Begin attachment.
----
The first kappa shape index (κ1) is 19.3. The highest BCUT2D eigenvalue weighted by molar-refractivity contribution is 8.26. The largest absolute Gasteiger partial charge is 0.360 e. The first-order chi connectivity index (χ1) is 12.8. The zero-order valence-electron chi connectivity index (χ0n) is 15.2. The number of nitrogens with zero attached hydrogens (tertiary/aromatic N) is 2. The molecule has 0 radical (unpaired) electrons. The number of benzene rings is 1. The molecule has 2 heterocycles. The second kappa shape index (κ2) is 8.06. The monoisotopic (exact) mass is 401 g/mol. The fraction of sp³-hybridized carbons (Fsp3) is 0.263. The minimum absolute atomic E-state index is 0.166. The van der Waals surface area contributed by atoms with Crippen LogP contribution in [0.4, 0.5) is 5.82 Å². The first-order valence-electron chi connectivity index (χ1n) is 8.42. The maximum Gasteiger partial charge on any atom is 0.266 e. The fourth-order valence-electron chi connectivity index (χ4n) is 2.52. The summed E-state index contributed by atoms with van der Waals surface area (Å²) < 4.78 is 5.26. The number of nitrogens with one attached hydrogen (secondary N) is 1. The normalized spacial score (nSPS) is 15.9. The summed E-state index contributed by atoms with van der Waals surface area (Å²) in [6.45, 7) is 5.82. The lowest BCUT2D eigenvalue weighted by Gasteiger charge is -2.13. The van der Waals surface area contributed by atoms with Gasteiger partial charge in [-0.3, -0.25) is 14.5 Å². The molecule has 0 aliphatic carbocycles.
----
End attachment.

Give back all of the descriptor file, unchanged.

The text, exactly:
The first kappa shape index (κ1) is 19.3. The highest BCUT2D eigenvalue weighted by molar-refractivity contribution is 8.26. The largest absolute Gasteiger partial charge is 0.360 e. The first-order chi connectivity index (χ1) is 12.8. The zero-order valence-electron chi connectivity index (χ0n) is 15.2. The number of nitrogens with zero attached hydrogens (tertiary/aromatic N) is 2. The molecule has 0 radical (unpaired) electrons. The number of benzene rings is 1. The molecule has 2 heterocycles. The second kappa shape index (κ2) is 8.06. The monoisotopic (exact) mass is 401 g/mol. The fraction of sp³-hybridized carbons (Fsp3) is 0.263. The minimum absolute atomic E-state index is 0.166. The van der Waals surface area contributed by atoms with Crippen LogP contribution in [0.4, 0.5) is 5.82 Å². The first-order valence-electron chi connectivity index (χ1n) is 8.42. The maximum Gasteiger partial charge on any atom is 0.266 e. The fourth-order valence-electron chi connectivity index (χ4n) is 2.52. The summed E-state index contributed by atoms with van der Waals surface area (Å²) < 4.78 is 5.26. The number of nitrogens with one attached hydrogen (secondary N) is 1. The normalized spacial score (nSPS) is 15.9. The summed E-state index contributed by atoms with van der Waals surface area (Å²) in [6.45, 7) is 5.82. The lowest BCUT2D eigenvalue weighted by Gasteiger charge is -2.13. The van der Waals surface area contributed by atoms with Gasteiger partial charge in [-0.3, -0.25) is 14.5 Å². The molecule has 0 aliphatic carbocycles.